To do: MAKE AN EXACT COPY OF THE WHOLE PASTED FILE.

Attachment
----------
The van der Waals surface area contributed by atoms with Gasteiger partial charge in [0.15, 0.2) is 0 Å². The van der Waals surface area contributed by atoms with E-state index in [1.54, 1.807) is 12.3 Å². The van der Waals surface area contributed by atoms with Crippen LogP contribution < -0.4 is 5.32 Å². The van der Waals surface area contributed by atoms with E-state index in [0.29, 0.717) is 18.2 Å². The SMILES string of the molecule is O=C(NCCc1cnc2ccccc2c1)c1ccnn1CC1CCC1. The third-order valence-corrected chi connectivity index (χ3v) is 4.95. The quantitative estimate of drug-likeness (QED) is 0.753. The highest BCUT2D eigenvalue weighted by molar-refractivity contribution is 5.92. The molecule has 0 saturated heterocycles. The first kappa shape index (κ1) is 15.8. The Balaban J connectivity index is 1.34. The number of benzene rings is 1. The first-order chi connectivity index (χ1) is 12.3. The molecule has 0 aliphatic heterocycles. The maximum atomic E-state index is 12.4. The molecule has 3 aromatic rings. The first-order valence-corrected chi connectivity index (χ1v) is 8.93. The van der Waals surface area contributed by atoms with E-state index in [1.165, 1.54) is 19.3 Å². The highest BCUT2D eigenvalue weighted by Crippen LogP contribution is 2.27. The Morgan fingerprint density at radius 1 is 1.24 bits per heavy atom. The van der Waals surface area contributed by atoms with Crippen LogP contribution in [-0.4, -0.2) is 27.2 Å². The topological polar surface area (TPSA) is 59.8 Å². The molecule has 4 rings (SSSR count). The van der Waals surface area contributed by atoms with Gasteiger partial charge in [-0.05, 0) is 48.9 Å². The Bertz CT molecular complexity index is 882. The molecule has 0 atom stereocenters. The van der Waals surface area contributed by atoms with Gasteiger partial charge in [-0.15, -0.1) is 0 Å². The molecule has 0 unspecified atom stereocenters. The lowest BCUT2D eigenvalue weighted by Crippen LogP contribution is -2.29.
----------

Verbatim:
The van der Waals surface area contributed by atoms with Gasteiger partial charge in [0.15, 0.2) is 0 Å². The van der Waals surface area contributed by atoms with E-state index in [1.54, 1.807) is 12.3 Å². The van der Waals surface area contributed by atoms with Crippen LogP contribution < -0.4 is 5.32 Å². The van der Waals surface area contributed by atoms with E-state index in [0.29, 0.717) is 18.2 Å². The SMILES string of the molecule is O=C(NCCc1cnc2ccccc2c1)c1ccnn1CC1CCC1. The third-order valence-corrected chi connectivity index (χ3v) is 4.95. The quantitative estimate of drug-likeness (QED) is 0.753. The highest BCUT2D eigenvalue weighted by molar-refractivity contribution is 5.92. The molecule has 0 saturated heterocycles. The first kappa shape index (κ1) is 15.8. The Balaban J connectivity index is 1.34. The number of benzene rings is 1. The first-order chi connectivity index (χ1) is 12.3. The molecule has 0 aliphatic heterocycles. The maximum atomic E-state index is 12.4. The molecule has 3 aromatic rings. The first-order valence-corrected chi connectivity index (χ1v) is 8.93. The van der Waals surface area contributed by atoms with E-state index in [1.165, 1.54) is 19.3 Å². The highest BCUT2D eigenvalue weighted by Crippen LogP contribution is 2.27. The Morgan fingerprint density at radius 1 is 1.24 bits per heavy atom. The van der Waals surface area contributed by atoms with Crippen LogP contribution in [-0.4, -0.2) is 27.2 Å². The topological polar surface area (TPSA) is 59.8 Å². The molecule has 4 rings (SSSR count). The van der Waals surface area contributed by atoms with Gasteiger partial charge in [-0.05, 0) is 48.9 Å². The Bertz CT molecular complexity index is 882. The molecule has 0 atom stereocenters. The van der Waals surface area contributed by atoms with Gasteiger partial charge in [-0.15, -0.1) is 0 Å². The molecule has 0 unspecified atom stereocenters. The lowest BCUT2D eigenvalue weighted by Crippen LogP contribution is -2.29.